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3–4 Years : Playing and Learning (part 1)

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Your toddler is much more independent now and enjoys the company of other children. The transition from parallel play to cooperative play is happening steadily, although she will still need your help to manage her feelings when there is a disagreement with another child.

“At this age, play is a wonderful time of make-believe and role-play. The boundaries between fantasy and reality are blurred.”

“As many as two out of three children have one or more imaginary friends who ‘drop in’ from time to time. They usually leave permanently by the time your child is five or six.”

“All children need opportunities to achieve and to feel good about themselves, so it is okay to let your child win sometimes. Don’t make a habit of it, though, since she will notice and feel cheated.”

“It has been amazing to watch Oliver develop since starting preschool. He is less clingy, more social, and increasingly confident.”

—“It has been amazing to watch Oliver develop since starting preschool. He is less clingy, more social, and increasingly confident.”

The biggest change you will notice during the forthcoming year is the dominance of imagination and make-believe in your toddler’s style of play. Her brain has now developed to the stage where she has the ability to hold more than one perspective or point of view in mind, which means that cooperative play with other children (and with you) becomes far easier for her to maintain. Her imagination is developing, as is her understanding and exploration of the difference between fantasy and reality. “Symbolic” or pretend play increases, too: she no longer needs a real car to make her think she’s in a car or a real phone to play at telephones. Three-year-olds have the ability to turn the most mundane items into exciting possibilities for play.

There is no need to force your child to see reality during this period. It is a magical time when stories come alive; and cartoon characters, Santa Claus, fairies, and other mythical characters really do exist in her mind. Let her fantasies continue where they are enjoyable, but be aware that it can be hard for a toddler to know what is real. Sometimes she will become so engrossed in what she is doing or watching that the lines between fantasy and reality blur. She may find it hard to distinguish between them because she finds it hard to hold more than one view in her mind at a time. For example, if someone is dressed up as a lion, she may think it is is a lion. Your toddler has begun to realize that not everyone sees the world the same way that she does. She has started to be able to see the world from another person’s perspective, but has difficulty holding both perspectives in her mind at the same time and so may shift between the two. What something looks like is what it is.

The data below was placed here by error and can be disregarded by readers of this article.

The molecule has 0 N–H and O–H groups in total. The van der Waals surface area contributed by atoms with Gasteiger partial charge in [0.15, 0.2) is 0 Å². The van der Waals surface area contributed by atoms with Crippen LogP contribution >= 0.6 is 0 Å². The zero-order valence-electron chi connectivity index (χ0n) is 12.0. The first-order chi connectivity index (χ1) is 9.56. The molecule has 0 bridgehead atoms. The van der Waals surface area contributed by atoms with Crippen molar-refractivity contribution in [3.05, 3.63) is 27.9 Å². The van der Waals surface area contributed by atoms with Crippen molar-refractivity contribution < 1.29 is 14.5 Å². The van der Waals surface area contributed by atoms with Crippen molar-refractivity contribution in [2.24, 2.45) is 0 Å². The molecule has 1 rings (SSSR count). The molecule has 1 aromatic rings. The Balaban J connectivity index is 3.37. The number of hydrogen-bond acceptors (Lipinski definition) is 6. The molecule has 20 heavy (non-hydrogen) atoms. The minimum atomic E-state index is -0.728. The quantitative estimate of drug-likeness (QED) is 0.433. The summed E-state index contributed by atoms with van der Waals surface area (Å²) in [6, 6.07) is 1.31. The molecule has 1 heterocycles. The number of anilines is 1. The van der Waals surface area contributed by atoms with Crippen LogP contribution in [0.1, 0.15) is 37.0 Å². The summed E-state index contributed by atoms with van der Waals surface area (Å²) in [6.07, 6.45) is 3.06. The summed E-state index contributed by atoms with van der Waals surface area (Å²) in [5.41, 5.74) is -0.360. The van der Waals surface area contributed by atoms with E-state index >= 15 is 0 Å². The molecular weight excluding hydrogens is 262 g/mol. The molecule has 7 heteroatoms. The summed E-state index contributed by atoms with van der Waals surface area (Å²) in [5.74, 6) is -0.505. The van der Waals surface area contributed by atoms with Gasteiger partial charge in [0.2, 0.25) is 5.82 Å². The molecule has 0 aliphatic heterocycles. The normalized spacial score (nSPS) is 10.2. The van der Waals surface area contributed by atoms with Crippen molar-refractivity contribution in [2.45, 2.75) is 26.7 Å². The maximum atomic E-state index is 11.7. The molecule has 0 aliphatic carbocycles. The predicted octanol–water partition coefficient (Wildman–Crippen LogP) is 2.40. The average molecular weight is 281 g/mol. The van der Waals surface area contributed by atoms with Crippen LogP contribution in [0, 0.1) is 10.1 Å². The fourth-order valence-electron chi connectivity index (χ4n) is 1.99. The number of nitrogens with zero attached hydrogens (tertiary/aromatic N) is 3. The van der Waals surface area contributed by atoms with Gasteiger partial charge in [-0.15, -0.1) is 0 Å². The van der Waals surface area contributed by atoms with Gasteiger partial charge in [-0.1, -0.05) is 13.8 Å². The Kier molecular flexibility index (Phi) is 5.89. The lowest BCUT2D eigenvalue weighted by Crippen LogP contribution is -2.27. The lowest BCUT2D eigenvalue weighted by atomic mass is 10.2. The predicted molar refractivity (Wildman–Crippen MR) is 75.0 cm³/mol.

As well as imagining positive fantasy characters, your child will also be able to imagine frightening images. The difficulty with living with an active imagination is that it can lead to fearfulness. This is why it is vital that you supervise her television viewing and try to limit exposure to inappropriate or disturbing images.

Your toddler may enjoy being slightly scared by mild surprises when playing “Boo” or reading books about monsters, but some televised cartoons, movie animations, and special effects can be very scary. Even a movie designated as suitable for a seven-year-old can be totally inappropriate for your preschooler.

Imaginary friends

Children find different ways to deal with, or show, their fears and anxieties, one of which is through the invention of an imaginary friend. This is nothing to be concerned about. The age of 3–4 is the time when imaginary friends may typically become a part of your child’s life. They may sometimes be an indicator of a child feeling anxious and seeking comfort, but this is by no means always the case.

An imaginary friend has many advantages. He, she, or it, is always there to play with and is always cooperative. An imaginary friend will absorb your child’s blame or anger as well as any destructive feelings your toddler may have because she can talk to her imaginary friend and stay in control. In times of fear, her imaginary friend can keep her safe from monsters, shadow faces on the walls, unexplained noises, and fears about new experiences such as going to the doctor. This is a healthy part of development so do not worry or try to stop the companionship. Equally, the friend can be a playmate or companion in adventure. Your child’s imaginary friend will leave when your child doesn’t need her any more.